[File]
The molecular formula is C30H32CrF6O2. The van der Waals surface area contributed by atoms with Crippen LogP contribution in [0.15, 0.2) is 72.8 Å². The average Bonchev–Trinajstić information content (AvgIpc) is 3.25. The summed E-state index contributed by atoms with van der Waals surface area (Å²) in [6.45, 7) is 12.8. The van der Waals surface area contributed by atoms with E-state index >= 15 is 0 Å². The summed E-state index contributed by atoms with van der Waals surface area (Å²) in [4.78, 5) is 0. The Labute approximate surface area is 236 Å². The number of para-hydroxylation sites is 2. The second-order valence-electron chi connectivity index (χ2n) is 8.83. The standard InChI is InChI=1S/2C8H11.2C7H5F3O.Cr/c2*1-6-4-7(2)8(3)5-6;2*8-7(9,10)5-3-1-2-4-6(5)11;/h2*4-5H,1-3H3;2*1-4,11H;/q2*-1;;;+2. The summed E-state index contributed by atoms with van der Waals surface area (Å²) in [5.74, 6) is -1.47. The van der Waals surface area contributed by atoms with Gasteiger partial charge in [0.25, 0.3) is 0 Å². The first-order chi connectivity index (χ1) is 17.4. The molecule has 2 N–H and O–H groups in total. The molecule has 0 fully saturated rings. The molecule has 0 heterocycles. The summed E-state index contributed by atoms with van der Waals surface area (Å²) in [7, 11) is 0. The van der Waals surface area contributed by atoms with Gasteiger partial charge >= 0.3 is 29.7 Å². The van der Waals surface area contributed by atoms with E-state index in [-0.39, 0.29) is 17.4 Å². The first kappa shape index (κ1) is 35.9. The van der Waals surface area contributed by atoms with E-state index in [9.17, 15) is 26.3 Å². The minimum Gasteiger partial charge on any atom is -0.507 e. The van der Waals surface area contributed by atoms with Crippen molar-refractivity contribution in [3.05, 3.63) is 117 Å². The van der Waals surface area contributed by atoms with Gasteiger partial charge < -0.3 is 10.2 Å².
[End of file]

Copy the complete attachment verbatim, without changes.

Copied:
The molecular formula is C30H32CrF6O2. The van der Waals surface area contributed by atoms with Crippen LogP contribution in [0.15, 0.2) is 72.8 Å². The average Bonchev–Trinajstić information content (AvgIpc) is 3.25. The summed E-state index contributed by atoms with van der Waals surface area (Å²) in [6.45, 7) is 12.8. The van der Waals surface area contributed by atoms with E-state index >= 15 is 0 Å². The summed E-state index contributed by atoms with van der Waals surface area (Å²) in [4.78, 5) is 0. The Labute approximate surface area is 236 Å². The number of para-hydroxylation sites is 2. The second-order valence-electron chi connectivity index (χ2n) is 8.83. The standard InChI is InChI=1S/2C8H11.2C7H5F3O.Cr/c2*1-6-4-7(2)8(3)5-6;2*8-7(9,10)5-3-1-2-4-6(5)11;/h2*4-5H,1-3H3;2*1-4,11H;/q2*-1;;;+2. The summed E-state index contributed by atoms with van der Waals surface area (Å²) in [5.74, 6) is -1.47. The van der Waals surface area contributed by atoms with Gasteiger partial charge in [0.25, 0.3) is 0 Å². The first-order chi connectivity index (χ1) is 17.4. The molecule has 2 N–H and O–H groups in total. The molecule has 0 fully saturated rings. The molecule has 0 heterocycles. The summed E-state index contributed by atoms with van der Waals surface area (Å²) in [7, 11) is 0. The van der Waals surface area contributed by atoms with Gasteiger partial charge >= 0.3 is 29.7 Å². The van der Waals surface area contributed by atoms with E-state index in [-0.39, 0.29) is 17.4 Å². The first kappa shape index (κ1) is 35.9. The van der Waals surface area contributed by atoms with E-state index in [9.17, 15) is 26.3 Å². The minimum Gasteiger partial charge on any atom is -0.507 e. The van der Waals surface area contributed by atoms with Crippen molar-refractivity contribution in [3.05, 3.63) is 117 Å². The van der Waals surface area contributed by atoms with Gasteiger partial charge < -0.3 is 10.2 Å².